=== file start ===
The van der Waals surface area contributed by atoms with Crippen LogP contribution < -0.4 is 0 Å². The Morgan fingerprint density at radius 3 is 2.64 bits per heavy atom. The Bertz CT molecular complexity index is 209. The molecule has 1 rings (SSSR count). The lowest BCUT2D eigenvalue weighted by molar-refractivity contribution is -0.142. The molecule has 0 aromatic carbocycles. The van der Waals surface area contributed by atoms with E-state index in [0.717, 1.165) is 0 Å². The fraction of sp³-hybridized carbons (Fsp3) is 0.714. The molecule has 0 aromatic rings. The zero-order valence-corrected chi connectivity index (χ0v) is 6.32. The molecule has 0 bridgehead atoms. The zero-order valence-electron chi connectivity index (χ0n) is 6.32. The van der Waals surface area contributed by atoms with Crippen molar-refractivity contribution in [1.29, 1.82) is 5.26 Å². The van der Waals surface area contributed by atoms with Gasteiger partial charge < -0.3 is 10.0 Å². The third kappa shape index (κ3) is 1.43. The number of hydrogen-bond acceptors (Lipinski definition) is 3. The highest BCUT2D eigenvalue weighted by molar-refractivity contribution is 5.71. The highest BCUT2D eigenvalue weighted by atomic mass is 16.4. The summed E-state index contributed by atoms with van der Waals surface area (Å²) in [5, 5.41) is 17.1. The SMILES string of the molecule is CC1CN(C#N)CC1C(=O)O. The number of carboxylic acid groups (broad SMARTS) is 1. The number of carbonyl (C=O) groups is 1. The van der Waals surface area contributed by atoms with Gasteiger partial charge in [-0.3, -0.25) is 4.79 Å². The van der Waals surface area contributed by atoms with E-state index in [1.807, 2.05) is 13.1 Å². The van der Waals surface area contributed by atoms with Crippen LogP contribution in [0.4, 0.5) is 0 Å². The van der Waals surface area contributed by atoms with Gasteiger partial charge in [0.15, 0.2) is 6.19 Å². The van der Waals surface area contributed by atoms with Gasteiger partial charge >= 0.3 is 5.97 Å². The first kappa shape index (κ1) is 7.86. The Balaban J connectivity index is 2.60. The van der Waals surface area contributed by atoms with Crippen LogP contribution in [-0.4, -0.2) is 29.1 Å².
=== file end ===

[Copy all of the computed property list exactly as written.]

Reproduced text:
The van der Waals surface area contributed by atoms with Crippen LogP contribution < -0.4 is 0 Å². The Morgan fingerprint density at radius 3 is 2.64 bits per heavy atom. The Bertz CT molecular complexity index is 209. The molecule has 1 rings (SSSR count). The lowest BCUT2D eigenvalue weighted by molar-refractivity contribution is -0.142. The molecule has 0 aromatic carbocycles. The van der Waals surface area contributed by atoms with E-state index in [0.717, 1.165) is 0 Å². The fraction of sp³-hybridized carbons (Fsp3) is 0.714. The molecule has 0 aromatic rings. The zero-order valence-corrected chi connectivity index (χ0v) is 6.32. The molecule has 0 bridgehead atoms. The zero-order valence-electron chi connectivity index (χ0n) is 6.32. The van der Waals surface area contributed by atoms with Crippen molar-refractivity contribution in [1.29, 1.82) is 5.26 Å². The van der Waals surface area contributed by atoms with Gasteiger partial charge < -0.3 is 10.0 Å². The third kappa shape index (κ3) is 1.43. The number of hydrogen-bond acceptors (Lipinski definition) is 3. The highest BCUT2D eigenvalue weighted by molar-refractivity contribution is 5.71. The highest BCUT2D eigenvalue weighted by atomic mass is 16.4. The summed E-state index contributed by atoms with van der Waals surface area (Å²) in [5, 5.41) is 17.1. The SMILES string of the molecule is CC1CN(C#N)CC1C(=O)O. The number of carboxylic acid groups (broad SMARTS) is 1. The number of carbonyl (C=O) groups is 1. The van der Waals surface area contributed by atoms with Gasteiger partial charge in [-0.3, -0.25) is 4.79 Å². The van der Waals surface area contributed by atoms with E-state index in [1.807, 2.05) is 13.1 Å². The van der Waals surface area contributed by atoms with Crippen LogP contribution in [0.4, 0.5) is 0 Å². The van der Waals surface area contributed by atoms with Gasteiger partial charge in [0.15, 0.2) is 6.19 Å². The van der Waals surface area contributed by atoms with Gasteiger partial charge >= 0.3 is 5.97 Å². The first kappa shape index (κ1) is 7.86. The Balaban J connectivity index is 2.60. The van der Waals surface area contributed by atoms with Crippen LogP contribution in [-0.4, -0.2) is 29.1 Å².